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The dispute between Amazon and the publishers is a dispute between an e-commerce giant and companies that have for generations been printing text on paper. A dispute between hyper-capitalism and cultural conservation. A dispute that comes down to different visions of the future of the written word.

in "How Did Amazon End Up as Literary Enemy No. 1?" 6 nov 2014

It is too easy to have our attention grabbed, and sometimes our biases or hopes confirmed, by an appealing set of statistics from an authoritative source, and to misunderstand what those statistics are measuring.
in "Has the print book trumped digital? Beware of glib conclusions" 11 maio 2017

Porque não há respostas simples, regressemos às vendas do papel. A deixa é a mais recente multa da UE ao Google pelo aproveitamento que faz da sua posição de monopólio para secar a concorrência à volta. Business as usual entre os gigantes tech, e hoje abrimos um novo capítulo que já tardava -pelo óbvio da relação às teses: papel, digital, imprensa, livros, $$$ - e julgamos prudente introduzir nesta fase: Amazon.

Nota: sorry folks, long text de introdução muito generosa a pecar pelo excesso de cites para arquivo e uso futuro. Tentaremos manter cliffhangers em pontos-chave para conseguires chegar ao fim, we-good? Outra nota: vamos alternar entre anos muito diferentes ao longo do texto, queres ficar sempre de olho nas datas em rodapé.

Das vendas de livros, da evolução destes para o digital, de ebooks e eReaders, de outros aparelhos como o telemóvel e como estes mudam hábitos de leitura e formatos... Alguns começam a levar o entusiasmo longe demais a propósito do bom momento de vendas de livros impressos - e"hora de crashar a festa" é nome do meio dOS POSITIVOS. Começamos pelos entusiastas mais voluntariosos, mais recentes, e que nos fazem o favor de meter os media ao barulho para comparações.

The rise of print book sales and decline in ebooks in 2015 was no accident. Last year, the trend continued, and self-publishing in electronic form no longer seemed as good a bet as in previous years. The popularity of both formats has been steady since 2014, thanks to older consumers who refuse to leave print behind and younger consumers who seek a more analog lifestyle.
in "How print beat digital in the book world" jan 2017

Na peça o autor apresenta as razões da moda que invariavelmente podemos resumir ao saudosismo do analógico - e se no original não encontramos referências ao regresso do vinil, essa será talvez a única originalidade do artigo. E aqui o entusiasmo confunde-se ao voluntarioso com algumas afirmações que nos fazem soar o alerta. Como o autor a olhar de desdém aos que entraram numa corrida ao zero digital - pun intented!

If traditional book publishers accepted that the digital revolution meant a total overhaul of their business - the way the music and media industries have largely done - they would be locked in the same race to the bottom that those two industries have faced. The ease of digital self-publishing and readers' sense that digital books should be cheaper than paper ones have resulted in growing unit sales but falling revenues.
in "How print beat digital in the book world" jan 2017

Ainda que não muito mais tarde falhe em reconhecer essa mesma estratégia nas "boas" soluções que as editoras adoptaram para promover o papel.

Book publishers have kept their paper-based operations and helped their physical distribution networks to stay alive by charging low wholesale prices.
in "How print beat digital in the book world" jan 2017

E não será a única incongruência no favoritismo devido ao papel em detrimento do digital que lhe escapa. No enlace de uma crítica mais generalista aos ebooks -veremos abaixo-, acaba por defender modelos de negócio que os mesmos censuram às lojas online -again, a ver adiante.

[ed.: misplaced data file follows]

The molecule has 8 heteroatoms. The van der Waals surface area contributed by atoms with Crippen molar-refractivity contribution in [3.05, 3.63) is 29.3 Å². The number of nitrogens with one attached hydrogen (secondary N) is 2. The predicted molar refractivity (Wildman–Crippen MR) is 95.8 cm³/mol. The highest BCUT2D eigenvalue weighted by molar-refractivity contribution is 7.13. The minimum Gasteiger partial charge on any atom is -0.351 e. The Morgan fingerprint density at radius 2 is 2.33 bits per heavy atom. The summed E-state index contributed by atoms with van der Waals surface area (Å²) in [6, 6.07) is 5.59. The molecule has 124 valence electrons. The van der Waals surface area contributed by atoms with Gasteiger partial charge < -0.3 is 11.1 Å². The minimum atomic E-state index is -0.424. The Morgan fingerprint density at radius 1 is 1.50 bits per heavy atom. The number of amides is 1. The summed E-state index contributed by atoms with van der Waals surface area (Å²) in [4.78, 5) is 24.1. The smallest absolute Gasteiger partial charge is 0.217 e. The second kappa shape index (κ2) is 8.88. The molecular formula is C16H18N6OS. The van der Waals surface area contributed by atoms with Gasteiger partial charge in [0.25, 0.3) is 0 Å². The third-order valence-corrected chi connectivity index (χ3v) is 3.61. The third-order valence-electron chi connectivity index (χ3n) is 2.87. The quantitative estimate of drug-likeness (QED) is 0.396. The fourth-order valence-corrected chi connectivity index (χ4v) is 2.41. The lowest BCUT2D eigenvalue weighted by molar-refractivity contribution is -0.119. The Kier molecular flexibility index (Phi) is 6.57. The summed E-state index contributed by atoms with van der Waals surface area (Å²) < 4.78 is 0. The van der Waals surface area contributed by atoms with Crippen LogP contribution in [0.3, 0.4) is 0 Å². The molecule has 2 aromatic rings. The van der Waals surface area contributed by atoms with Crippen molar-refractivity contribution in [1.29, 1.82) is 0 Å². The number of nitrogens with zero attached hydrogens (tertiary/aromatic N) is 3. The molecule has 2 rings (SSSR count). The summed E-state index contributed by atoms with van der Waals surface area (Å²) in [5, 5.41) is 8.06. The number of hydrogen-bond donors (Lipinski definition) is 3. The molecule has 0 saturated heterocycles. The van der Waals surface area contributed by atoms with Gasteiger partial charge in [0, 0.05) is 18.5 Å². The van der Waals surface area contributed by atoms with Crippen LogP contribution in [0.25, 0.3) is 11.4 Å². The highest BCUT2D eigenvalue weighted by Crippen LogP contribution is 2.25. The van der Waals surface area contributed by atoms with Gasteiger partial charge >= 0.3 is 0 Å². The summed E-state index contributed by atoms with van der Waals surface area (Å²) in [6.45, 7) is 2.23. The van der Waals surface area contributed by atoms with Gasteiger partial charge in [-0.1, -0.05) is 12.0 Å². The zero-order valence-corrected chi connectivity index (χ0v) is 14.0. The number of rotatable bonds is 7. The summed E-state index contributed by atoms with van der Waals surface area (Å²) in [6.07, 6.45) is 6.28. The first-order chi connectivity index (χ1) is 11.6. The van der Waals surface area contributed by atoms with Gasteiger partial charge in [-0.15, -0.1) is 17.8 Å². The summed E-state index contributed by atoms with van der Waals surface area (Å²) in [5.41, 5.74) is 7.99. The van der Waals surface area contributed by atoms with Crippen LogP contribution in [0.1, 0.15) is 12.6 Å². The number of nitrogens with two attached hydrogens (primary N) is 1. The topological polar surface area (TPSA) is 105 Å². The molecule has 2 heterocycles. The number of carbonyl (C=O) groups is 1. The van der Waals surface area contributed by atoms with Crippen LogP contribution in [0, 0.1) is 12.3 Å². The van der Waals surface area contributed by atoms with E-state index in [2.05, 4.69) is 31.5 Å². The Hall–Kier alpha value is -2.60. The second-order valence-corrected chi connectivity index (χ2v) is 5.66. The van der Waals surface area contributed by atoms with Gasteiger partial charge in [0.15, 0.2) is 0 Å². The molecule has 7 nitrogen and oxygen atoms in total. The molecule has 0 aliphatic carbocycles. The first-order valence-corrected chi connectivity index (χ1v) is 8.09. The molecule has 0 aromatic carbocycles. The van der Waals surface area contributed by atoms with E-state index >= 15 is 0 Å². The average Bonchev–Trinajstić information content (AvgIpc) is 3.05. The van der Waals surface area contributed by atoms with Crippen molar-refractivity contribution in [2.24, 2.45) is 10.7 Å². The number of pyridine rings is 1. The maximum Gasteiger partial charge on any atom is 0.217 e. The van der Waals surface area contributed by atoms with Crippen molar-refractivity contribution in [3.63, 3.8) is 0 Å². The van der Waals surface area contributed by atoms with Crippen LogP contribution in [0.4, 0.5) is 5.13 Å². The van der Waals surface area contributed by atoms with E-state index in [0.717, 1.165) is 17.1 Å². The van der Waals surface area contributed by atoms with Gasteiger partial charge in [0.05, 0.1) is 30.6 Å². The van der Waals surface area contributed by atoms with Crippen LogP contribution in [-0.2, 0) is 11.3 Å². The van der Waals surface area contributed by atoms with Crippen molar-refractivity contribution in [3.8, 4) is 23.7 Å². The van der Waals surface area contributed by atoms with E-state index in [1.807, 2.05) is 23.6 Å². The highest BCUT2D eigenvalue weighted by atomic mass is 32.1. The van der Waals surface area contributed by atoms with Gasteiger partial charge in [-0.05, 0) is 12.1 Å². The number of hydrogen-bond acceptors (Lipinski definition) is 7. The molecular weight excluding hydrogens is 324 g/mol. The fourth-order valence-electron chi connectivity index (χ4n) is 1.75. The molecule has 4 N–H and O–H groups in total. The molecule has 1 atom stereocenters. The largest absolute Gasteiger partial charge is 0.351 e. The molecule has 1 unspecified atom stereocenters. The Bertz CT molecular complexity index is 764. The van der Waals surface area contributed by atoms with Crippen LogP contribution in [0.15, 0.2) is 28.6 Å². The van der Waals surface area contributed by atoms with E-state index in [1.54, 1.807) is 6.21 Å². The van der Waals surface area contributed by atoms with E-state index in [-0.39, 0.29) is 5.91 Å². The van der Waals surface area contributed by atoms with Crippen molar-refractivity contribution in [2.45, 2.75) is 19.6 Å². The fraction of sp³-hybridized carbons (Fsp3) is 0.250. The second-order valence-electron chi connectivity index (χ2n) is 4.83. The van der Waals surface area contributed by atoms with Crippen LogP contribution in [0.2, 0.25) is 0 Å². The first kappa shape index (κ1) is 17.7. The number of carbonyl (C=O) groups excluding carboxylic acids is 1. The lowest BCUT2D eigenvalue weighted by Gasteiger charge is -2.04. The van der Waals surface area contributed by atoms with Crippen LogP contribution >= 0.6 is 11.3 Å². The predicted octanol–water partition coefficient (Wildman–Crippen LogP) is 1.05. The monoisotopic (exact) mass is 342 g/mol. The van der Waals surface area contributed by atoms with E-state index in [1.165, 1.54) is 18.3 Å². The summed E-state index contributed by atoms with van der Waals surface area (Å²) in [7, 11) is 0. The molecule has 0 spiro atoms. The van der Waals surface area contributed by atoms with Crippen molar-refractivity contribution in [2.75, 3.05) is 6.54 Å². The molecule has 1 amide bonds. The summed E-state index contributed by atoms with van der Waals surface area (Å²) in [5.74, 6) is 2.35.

[Book publishers] have also maintained a time gap between the paper and digital releases of important books.
in "How print beat digital in the book world" jan 2017

Mas o coup de grâce para a escolha deste artigo à nossa introdução é mesmo quando decide à comparação aconselhar os media. Citamos:

The printed book ecosystem survived the tech revolution, and it no longer appears to be in danger from it. Much of the news business fell victim to the tech hype that it helped create. After all, self-published authors haven't killed off Random House and other big industry players, and bloggers and free websites wouldn't have killed old media companies. Publishers just needed to more persistent and inventive about selling them. Of course, the news media had an advertising revenue dependence that cheaper digital ads couldn't feed. Book publishers didn't have that problem. But it's the media's own fault for not trusting readers to pay for good content. Now, the best of them are correcting this mistake. And, amazingly, some media outlets did hold out.
in "How print beat digital in the book world" jan 2017

Uma delícia a desgostar outro dia: a elite e os amadores, o self-publish e os big industry players, o velho e o novo, o free e o $$$, embrulhados aos media, ads e mais $$$... Agora, o crash. Igualmente de uma peça deste ano, o debunk dos bons números das vendas do papel impresso. Hipótese: podemos acreditar neles? Podemos, mas são terrivelmente insuficientes.

It pays to go deeper.

Mainstream media has long been in the habit of relying on figures from publishers' associations, retailers' groups and Nielsen data, but the industry has changed. While these measures are accurate, they are only accurate in terms of what they measure, and they represent far less of the industry than they once did.

They are no longer a proxy for the industry. The publishing industry has changed. It is no longer solely the domain of members of publishers' associations and books with ISBNs that allow easy tracking and accumulation of data that appears robust but tells much less of the story than it once did.

While the Association of American Publishers' figures are based on a survey of 1,200 publishers and often seen as authoritative, the Amazon Kindle Store stocks many independently published titles and titles published by small and micro publishers not captured by the survey.